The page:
Before The Beatles landed on American shores in February 1964, only two British acts had topped the Billboard singles chart. In the first quarter of 1964, however, the Beatles alone accounted for 60% of all recorded music sold in the United States; in 1964 and 1965 British acts occupied the number one position for 52 of the 104 weeks; and from 1964 through to 1970, the Rolling Stones, Herman's Hermits, the Dave Clark Five, the Animals, the Kinks, the Hollies, the Yardbirds, and the Who placed more than 130 songs on the American Top Forty.
Simon Philo illustrates how this remarkable event in cultural history disrupted and even reversed pop culture's flow of influence, goods, and ideas - orchestrating a dramatic turn-around in the commercial fortunes of British pop in North America that turned the 1960s into "The Sixties". Focusing on key works and performers, The British Invasion tracks the journey of this musical phenomenon from peripheral irrelevance through exotic novelty into the heart of mainstream rock. Throughout, Philo explores how and why British music from the period came to achieve such unprecedented heights of commercial, artistic, and cultural dominance.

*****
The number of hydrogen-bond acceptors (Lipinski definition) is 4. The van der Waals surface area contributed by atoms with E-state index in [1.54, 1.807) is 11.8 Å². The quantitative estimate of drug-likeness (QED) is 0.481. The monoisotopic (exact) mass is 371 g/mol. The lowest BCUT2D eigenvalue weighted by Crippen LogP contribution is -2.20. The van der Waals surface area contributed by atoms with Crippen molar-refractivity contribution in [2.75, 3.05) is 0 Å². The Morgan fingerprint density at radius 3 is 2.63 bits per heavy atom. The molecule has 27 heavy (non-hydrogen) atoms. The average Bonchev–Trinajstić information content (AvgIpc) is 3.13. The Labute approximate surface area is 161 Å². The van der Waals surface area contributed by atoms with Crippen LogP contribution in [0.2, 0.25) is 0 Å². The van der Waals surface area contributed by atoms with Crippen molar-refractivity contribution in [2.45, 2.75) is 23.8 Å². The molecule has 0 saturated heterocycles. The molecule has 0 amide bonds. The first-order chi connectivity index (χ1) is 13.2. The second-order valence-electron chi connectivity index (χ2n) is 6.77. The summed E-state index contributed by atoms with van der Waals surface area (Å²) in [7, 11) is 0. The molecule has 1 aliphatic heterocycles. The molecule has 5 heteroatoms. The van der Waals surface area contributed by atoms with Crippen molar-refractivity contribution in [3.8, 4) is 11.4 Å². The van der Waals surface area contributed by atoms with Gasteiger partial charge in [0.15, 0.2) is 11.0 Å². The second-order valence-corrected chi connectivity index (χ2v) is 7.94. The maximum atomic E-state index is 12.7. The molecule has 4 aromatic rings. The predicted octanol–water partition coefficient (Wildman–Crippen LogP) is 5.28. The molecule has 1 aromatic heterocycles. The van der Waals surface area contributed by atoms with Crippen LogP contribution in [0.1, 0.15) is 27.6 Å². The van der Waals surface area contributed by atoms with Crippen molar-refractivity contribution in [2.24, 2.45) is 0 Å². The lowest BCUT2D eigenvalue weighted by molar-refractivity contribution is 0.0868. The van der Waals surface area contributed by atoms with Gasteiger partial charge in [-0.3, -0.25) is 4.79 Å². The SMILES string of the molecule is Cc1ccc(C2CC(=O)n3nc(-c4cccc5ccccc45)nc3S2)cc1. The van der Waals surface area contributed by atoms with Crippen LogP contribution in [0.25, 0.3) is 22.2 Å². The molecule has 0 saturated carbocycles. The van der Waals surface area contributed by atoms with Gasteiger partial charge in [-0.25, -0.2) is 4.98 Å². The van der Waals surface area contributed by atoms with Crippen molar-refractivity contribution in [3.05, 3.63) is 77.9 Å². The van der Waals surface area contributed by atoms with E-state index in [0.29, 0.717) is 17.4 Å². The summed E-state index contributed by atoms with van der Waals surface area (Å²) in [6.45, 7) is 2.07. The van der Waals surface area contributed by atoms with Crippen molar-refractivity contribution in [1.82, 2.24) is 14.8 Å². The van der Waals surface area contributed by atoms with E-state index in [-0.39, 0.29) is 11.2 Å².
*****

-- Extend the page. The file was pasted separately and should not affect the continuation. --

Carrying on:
The British Invasion: The Crosscurrents of Musical Influence will appeal to fans, students, and scholars of popular music history - indeed anyone interested in understanding the fascinating relationship between popular music and culture.
The book is published by Rowman & Littlefield.
For those who came of age in the early to mid-sixties this is a must read. If your musical world was shaped during that unique time this is a great journey back to the people and songs that defined the era. Mind you, this is not a gushy, gooey expedition in sixties hero-worshiping nor is it a dry academic tome. “British Invasion” straddles that fine line of being both entertaining and informative.
If you weren’t a product of the sixties you too need to read “British Invasion” to understand how transformative those years were and how they impacted the music of today. The records set back then have yet to be broken and to understand that is to understand that the likes of Adele and Ed Sheeran owe huge debts of gratitude to their countrymen of the sixties.
John Gully does an excellent job reading Simon Philo’s work. All-in-all this is a phenomenal production for anyone who has ever even heard a song from the sixties.